NEW YORK — Hundreds of fast food workers and supporters protested outside New York City restaurants Thursday to demand higher wages for their low-paying jobs, including about 60 at a midtown Wendy's who chanted: "Hey, hey! Ho, ho! Minimum wage has got to go!"
Linda Archer said she has worked at a nearby McDonald's for three years and makes $8 an hour. The protesters want fast food restaurants to pay $15 per hour, almost double the current statewide hourly average of $8.25. New York City has among the world's most expensive rents.
"I'm asking for respect, I'm asking for $15, I'm asking for a union, I'm asking for job security," she said.
McDonald's said in a statement that it values and respects all the employees who work at its restaurants.
The state Legislature last month voted to raise New York's hourly minimum wage of $7.25 to $9 by 2016.
But Scott DeFife, an executive vice president for the National Restaurant Association, said Thursday, "Current city and state proposals aimed at increasing the minimum wage and mandating paid leave would have a cumulative effect of significantly increasing the cost of doing business in New York and restrict the ability of the industry to create jobs."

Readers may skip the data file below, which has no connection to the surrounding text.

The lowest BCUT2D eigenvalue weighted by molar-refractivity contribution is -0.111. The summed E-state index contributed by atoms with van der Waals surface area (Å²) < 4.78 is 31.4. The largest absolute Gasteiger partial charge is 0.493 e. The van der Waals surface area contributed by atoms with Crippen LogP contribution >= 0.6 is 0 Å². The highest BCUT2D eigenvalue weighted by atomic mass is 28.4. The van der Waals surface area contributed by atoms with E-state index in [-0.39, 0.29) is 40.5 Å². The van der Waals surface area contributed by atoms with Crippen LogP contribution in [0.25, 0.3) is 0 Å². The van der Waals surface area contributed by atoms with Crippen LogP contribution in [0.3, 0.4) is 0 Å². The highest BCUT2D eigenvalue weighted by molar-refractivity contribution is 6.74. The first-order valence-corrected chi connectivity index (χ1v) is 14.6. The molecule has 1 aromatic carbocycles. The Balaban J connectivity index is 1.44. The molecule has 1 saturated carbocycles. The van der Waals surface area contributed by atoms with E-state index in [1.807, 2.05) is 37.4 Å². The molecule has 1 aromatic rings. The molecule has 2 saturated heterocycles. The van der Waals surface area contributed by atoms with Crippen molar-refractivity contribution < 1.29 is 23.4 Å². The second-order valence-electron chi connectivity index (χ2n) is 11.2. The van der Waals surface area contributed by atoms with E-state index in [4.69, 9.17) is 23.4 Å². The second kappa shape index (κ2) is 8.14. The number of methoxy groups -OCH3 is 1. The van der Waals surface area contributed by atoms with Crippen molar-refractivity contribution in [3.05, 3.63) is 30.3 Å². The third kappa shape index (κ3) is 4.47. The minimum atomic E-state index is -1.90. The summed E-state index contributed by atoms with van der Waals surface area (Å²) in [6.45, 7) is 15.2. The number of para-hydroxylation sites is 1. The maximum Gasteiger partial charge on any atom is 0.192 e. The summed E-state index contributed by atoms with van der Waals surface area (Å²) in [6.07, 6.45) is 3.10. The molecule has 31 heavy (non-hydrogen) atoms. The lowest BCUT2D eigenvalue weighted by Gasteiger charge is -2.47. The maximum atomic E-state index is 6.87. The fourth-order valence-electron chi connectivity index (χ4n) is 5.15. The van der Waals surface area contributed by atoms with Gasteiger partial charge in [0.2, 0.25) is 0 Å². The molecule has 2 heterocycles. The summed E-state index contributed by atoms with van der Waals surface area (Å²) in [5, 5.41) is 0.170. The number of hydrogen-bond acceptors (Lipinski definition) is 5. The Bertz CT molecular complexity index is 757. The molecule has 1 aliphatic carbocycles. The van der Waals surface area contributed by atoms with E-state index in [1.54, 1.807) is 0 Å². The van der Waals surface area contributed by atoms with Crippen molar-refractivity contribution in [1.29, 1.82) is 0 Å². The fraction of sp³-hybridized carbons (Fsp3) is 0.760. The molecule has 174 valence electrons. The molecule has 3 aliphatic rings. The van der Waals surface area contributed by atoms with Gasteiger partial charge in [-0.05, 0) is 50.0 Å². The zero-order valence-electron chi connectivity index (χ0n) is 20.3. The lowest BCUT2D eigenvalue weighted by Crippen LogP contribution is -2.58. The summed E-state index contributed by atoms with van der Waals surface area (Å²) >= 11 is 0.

DeFife released a statement saying, "The restaurant industry provides opportunities for millions of Americans, women and men from all backgrounds, to move up the ladder and succeed."
The day of picket lines organized by a coalition of unions and community groups followed a similar job action last November. Organizers said they expected hundreds of workers to demonstrate Thursday at dozens of fast food establishments, including McDonald's, Domino's, Wendy's and Pizza Hut.
Fast food workers deserve union representation, said Richard Trumka, national president of the AFL-CIO, who stopped by the Wendy's protest.
"They're being mistreated, they're being underpaid, they're going to stand together until they get fair treatment and we're going to stand with them," Trumka said.
Shahnaz Perveen ate her lunch inside Wendy's while protesters marched outside but said she supported the workers' demands. "They work really hard," she said.
Thursday's action also commemorated the assassination 45 years ago of the Rev. Martin Luther King Jr. in Memphis, Tenn., where he was supporting a strike by sanitation workers.
Several pickets wore signs that said "I am a man" or "I am a woman," echoing placards carried in Memphis in 1968.